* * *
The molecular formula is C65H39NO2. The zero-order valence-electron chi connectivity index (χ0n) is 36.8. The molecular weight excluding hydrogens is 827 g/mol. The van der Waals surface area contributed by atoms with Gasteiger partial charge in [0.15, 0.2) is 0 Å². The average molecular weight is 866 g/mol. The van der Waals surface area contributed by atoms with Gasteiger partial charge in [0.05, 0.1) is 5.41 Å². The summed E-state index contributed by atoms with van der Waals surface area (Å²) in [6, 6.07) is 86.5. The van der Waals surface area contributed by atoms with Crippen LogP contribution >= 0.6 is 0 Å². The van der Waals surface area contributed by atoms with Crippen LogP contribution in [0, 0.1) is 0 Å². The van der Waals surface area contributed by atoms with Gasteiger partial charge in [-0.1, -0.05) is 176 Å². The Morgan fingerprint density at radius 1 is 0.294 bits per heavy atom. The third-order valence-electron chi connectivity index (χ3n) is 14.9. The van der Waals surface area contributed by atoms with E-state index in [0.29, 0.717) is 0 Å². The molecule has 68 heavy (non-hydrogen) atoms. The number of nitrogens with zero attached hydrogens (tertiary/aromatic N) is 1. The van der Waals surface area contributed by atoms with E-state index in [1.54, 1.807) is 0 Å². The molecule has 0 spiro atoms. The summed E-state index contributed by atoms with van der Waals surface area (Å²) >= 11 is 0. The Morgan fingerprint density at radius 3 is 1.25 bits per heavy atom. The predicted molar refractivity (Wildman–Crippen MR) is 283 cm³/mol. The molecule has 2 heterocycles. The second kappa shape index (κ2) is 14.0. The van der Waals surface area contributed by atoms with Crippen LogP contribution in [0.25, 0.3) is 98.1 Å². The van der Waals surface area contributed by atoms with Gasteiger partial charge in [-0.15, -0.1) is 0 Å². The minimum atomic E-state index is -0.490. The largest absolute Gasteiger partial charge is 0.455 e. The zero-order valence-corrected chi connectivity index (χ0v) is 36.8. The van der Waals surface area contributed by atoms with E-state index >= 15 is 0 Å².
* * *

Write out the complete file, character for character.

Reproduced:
The molecular formula is C65H39NO2. The zero-order valence-electron chi connectivity index (χ0n) is 36.8. The molecular weight excluding hydrogens is 827 g/mol. The van der Waals surface area contributed by atoms with Gasteiger partial charge in [0.15, 0.2) is 0 Å². The average molecular weight is 866 g/mol. The van der Waals surface area contributed by atoms with Gasteiger partial charge in [0.05, 0.1) is 5.41 Å². The summed E-state index contributed by atoms with van der Waals surface area (Å²) in [6, 6.07) is 86.5. The van der Waals surface area contributed by atoms with Crippen LogP contribution >= 0.6 is 0 Å². The van der Waals surface area contributed by atoms with Crippen LogP contribution in [0, 0.1) is 0 Å². The van der Waals surface area contributed by atoms with Gasteiger partial charge in [-0.1, -0.05) is 176 Å². The Morgan fingerprint density at radius 1 is 0.294 bits per heavy atom. The third-order valence-electron chi connectivity index (χ3n) is 14.9. The van der Waals surface area contributed by atoms with E-state index in [0.29, 0.717) is 0 Å². The molecule has 68 heavy (non-hydrogen) atoms. The number of nitrogens with zero attached hydrogens (tertiary/aromatic N) is 1. The van der Waals surface area contributed by atoms with E-state index in [1.54, 1.807) is 0 Å². The molecule has 0 spiro atoms. The summed E-state index contributed by atoms with van der Waals surface area (Å²) >= 11 is 0. The Morgan fingerprint density at radius 3 is 1.25 bits per heavy atom. The predicted molar refractivity (Wildman–Crippen MR) is 283 cm³/mol. The molecule has 2 heterocycles. The second kappa shape index (κ2) is 14.0. The van der Waals surface area contributed by atoms with Crippen LogP contribution in [0.25, 0.3) is 98.1 Å². The van der Waals surface area contributed by atoms with Gasteiger partial charge in [-0.15, -0.1) is 0 Å². The minimum atomic E-state index is -0.490. The largest absolute Gasteiger partial charge is 0.455 e. The zero-order valence-corrected chi connectivity index (χ0v) is 36.8. The van der Waals surface area contributed by atoms with E-state index >= 15 is 0 Å².